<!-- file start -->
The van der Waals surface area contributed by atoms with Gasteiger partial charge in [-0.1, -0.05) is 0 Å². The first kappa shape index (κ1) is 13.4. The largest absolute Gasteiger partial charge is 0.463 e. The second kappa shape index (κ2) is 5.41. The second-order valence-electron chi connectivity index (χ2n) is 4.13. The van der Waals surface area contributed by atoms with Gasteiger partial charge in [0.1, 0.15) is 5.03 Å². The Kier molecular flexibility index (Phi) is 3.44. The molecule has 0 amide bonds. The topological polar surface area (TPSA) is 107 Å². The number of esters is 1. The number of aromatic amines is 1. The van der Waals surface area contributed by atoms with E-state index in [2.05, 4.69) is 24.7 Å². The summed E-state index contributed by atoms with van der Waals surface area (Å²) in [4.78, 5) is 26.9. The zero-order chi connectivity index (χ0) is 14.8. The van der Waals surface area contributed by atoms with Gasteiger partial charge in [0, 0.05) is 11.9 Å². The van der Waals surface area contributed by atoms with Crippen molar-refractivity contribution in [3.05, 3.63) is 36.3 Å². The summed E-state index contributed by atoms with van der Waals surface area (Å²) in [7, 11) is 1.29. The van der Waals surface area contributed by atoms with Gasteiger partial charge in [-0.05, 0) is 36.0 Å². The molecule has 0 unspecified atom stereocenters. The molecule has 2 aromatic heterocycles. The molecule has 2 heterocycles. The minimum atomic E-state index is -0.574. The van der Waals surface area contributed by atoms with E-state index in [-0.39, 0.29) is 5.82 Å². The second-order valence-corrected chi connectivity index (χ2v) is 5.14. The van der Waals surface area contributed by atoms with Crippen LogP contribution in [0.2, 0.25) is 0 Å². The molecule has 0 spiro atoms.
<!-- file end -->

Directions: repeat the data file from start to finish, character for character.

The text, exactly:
The van der Waals surface area contributed by atoms with Gasteiger partial charge in [-0.1, -0.05) is 0 Å². The first kappa shape index (κ1) is 13.4. The largest absolute Gasteiger partial charge is 0.463 e. The second kappa shape index (κ2) is 5.41. The second-order valence-electron chi connectivity index (χ2n) is 4.13. The van der Waals surface area contributed by atoms with Gasteiger partial charge in [0.1, 0.15) is 5.03 Å². The Kier molecular flexibility index (Phi) is 3.44. The molecule has 0 amide bonds. The topological polar surface area (TPSA) is 107 Å². The number of esters is 1. The number of aromatic amines is 1. The van der Waals surface area contributed by atoms with E-state index in [2.05, 4.69) is 24.7 Å². The summed E-state index contributed by atoms with van der Waals surface area (Å²) in [4.78, 5) is 26.9. The zero-order chi connectivity index (χ0) is 14.8. The van der Waals surface area contributed by atoms with Gasteiger partial charge in [0, 0.05) is 11.9 Å². The van der Waals surface area contributed by atoms with Crippen molar-refractivity contribution in [3.05, 3.63) is 36.3 Å². The summed E-state index contributed by atoms with van der Waals surface area (Å²) in [7, 11) is 1.29. The van der Waals surface area contributed by atoms with Gasteiger partial charge in [-0.05, 0) is 36.0 Å². The molecule has 0 unspecified atom stereocenters. The molecule has 2 aromatic heterocycles. The molecule has 2 heterocycles. The minimum atomic E-state index is -0.574. The van der Waals surface area contributed by atoms with E-state index in [-0.39, 0.29) is 5.82 Å². The second-order valence-corrected chi connectivity index (χ2v) is 5.14. The van der Waals surface area contributed by atoms with Crippen LogP contribution in [0.2, 0.25) is 0 Å². The molecule has 0 spiro atoms.